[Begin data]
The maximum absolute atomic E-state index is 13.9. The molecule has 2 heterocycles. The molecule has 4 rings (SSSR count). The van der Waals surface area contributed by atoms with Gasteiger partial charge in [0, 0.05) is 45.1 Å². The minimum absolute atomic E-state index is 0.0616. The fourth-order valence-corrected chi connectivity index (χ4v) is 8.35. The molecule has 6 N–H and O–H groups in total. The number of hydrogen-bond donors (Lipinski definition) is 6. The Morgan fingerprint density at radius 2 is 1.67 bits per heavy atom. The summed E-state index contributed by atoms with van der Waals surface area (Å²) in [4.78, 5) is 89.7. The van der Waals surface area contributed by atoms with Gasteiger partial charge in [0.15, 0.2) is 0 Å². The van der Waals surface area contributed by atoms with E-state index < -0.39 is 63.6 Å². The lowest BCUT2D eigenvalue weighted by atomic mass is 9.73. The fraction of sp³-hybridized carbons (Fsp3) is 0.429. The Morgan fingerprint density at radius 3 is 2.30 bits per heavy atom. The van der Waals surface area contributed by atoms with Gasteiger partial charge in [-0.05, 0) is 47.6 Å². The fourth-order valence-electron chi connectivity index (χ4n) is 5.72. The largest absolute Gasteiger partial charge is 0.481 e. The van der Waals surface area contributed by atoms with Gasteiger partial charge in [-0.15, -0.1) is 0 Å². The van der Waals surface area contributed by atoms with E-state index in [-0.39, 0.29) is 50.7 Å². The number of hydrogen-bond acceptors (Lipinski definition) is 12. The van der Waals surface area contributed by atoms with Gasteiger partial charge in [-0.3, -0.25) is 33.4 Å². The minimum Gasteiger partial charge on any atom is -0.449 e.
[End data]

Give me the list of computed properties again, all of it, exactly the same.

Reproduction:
The maximum absolute atomic E-state index is 13.9. The molecule has 2 heterocycles. The molecule has 4 rings (SSSR count). The van der Waals surface area contributed by atoms with Gasteiger partial charge in [0, 0.05) is 45.1 Å². The minimum absolute atomic E-state index is 0.0616. The fourth-order valence-corrected chi connectivity index (χ4v) is 8.35. The molecule has 6 N–H and O–H groups in total. The number of hydrogen-bond donors (Lipinski definition) is 6. The Morgan fingerprint density at radius 2 is 1.67 bits per heavy atom. The summed E-state index contributed by atoms with van der Waals surface area (Å²) in [4.78, 5) is 89.7. The van der Waals surface area contributed by atoms with Gasteiger partial charge in [0.15, 0.2) is 0 Å². The van der Waals surface area contributed by atoms with E-state index < -0.39 is 63.6 Å². The lowest BCUT2D eigenvalue weighted by atomic mass is 9.73. The fraction of sp³-hybridized carbons (Fsp3) is 0.429. The Morgan fingerprint density at radius 3 is 2.30 bits per heavy atom. The van der Waals surface area contributed by atoms with Gasteiger partial charge in [-0.05, 0) is 47.6 Å². The fourth-order valence-electron chi connectivity index (χ4n) is 5.72. The largest absolute Gasteiger partial charge is 0.481 e. The van der Waals surface area contributed by atoms with Gasteiger partial charge in [-0.15, -0.1) is 0 Å². The van der Waals surface area contributed by atoms with E-state index in [-0.39, 0.29) is 50.7 Å². The number of hydrogen-bond acceptors (Lipinski definition) is 12. The van der Waals surface area contributed by atoms with Gasteiger partial charge in [-0.3, -0.25) is 33.4 Å². The minimum Gasteiger partial charge on any atom is -0.449 e.